http://web.williams.edu/Psychology/Faculty/Kassin/files/Kassin%20(2014)%20-%20PIBBS%20review.pdf   Please summarize the article "False Confessions: Causes, Consequences, and implications for...

http://web.williams.edu/Psychology/Faculty/Kassin/files/Kassin%20(2014)%20-%20PIBBS%20review.pdf

 

Please summarize the article "False Confessions: Causes, Consequences, and implications for reform" from the link on top ^^^^^^^

Expert Answers
teachsuccess eNotes educator| Certified Educator

The article addresses the problems associated with false confessions and the steps that can be taken to decrease instances of false confessions.

To understand the psychology of confessions, it is important to analyze police interrogation processes and the factors that contribute to false testimonies. 

Most police interrogations follow the two-step "Reid technique." The first phase is an information-gathering interview, where suspects are asked a series of behavior-provoking questions, while the second phase consists of interrogations fueled by maximization or minimization tactics. There are problems associated with both phases, however.

First-phase interrogators often misread the behavioral cues of suspects. Meanwhile, maximization tactics, where police pressure the suspect by focusing on the certainty of his guilt, produces mixed results. Minimization tactics, where investigators minimize the crime and suspect's guilt, are similarly ineffective. In both cases, the susceptibility of juvenile and mentally-disabled suspects to such manipulative tactics raises the probability of false confessions.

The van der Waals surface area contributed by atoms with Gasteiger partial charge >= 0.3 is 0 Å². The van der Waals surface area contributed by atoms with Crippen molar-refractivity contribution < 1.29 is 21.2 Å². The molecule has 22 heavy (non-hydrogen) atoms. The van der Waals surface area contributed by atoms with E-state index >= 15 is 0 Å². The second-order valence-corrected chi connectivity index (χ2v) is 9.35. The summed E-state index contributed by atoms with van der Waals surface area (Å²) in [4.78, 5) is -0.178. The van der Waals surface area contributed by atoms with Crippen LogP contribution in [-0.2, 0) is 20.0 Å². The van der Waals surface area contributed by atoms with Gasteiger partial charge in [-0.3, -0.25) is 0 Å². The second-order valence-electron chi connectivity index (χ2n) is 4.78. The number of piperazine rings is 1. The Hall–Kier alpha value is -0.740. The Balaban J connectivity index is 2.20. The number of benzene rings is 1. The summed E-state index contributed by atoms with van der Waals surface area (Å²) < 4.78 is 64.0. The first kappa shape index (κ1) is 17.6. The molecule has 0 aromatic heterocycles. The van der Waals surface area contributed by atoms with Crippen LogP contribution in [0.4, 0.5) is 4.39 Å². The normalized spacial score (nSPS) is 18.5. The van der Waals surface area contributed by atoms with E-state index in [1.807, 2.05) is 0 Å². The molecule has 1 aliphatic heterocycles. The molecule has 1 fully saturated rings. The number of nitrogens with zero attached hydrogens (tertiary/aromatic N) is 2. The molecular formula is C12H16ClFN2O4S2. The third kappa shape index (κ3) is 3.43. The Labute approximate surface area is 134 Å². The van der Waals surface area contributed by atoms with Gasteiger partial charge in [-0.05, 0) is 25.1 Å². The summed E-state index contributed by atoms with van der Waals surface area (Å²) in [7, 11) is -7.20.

Situational factors such as prolonged interrogations (along with sleep deprivation) and the presenting of false evidences may also raise the frequency of false confessions. A third situational risk, where police minimize the crime and explicitly promise leniency in sentencing, also increases the rate of false confessions.

False confessions are dangerous because they lead to biased assessments by forensic examiners, eyewitnesses, judges, and juries. Adding to the problem is the fact that it is almost impossible to determine without a shadow of doubt the authenticity of a confession.

Clearly, the above factors have inspired the process of reform. To date, at least 17 states and the Department of Justice have instituted requirements to record some or all interrogations. The recordings will increase police accountability and provide accurate means for judges and juries to assess the nature of confessions.

The author notes, however, that two other measures should be taken to decrease the rate of false confessions: admitting the use of expert testimony (without reservations and conditions) and ensuring that eyewitnesses and crime-lab technicians are "blind" to the absence or presence of a confession.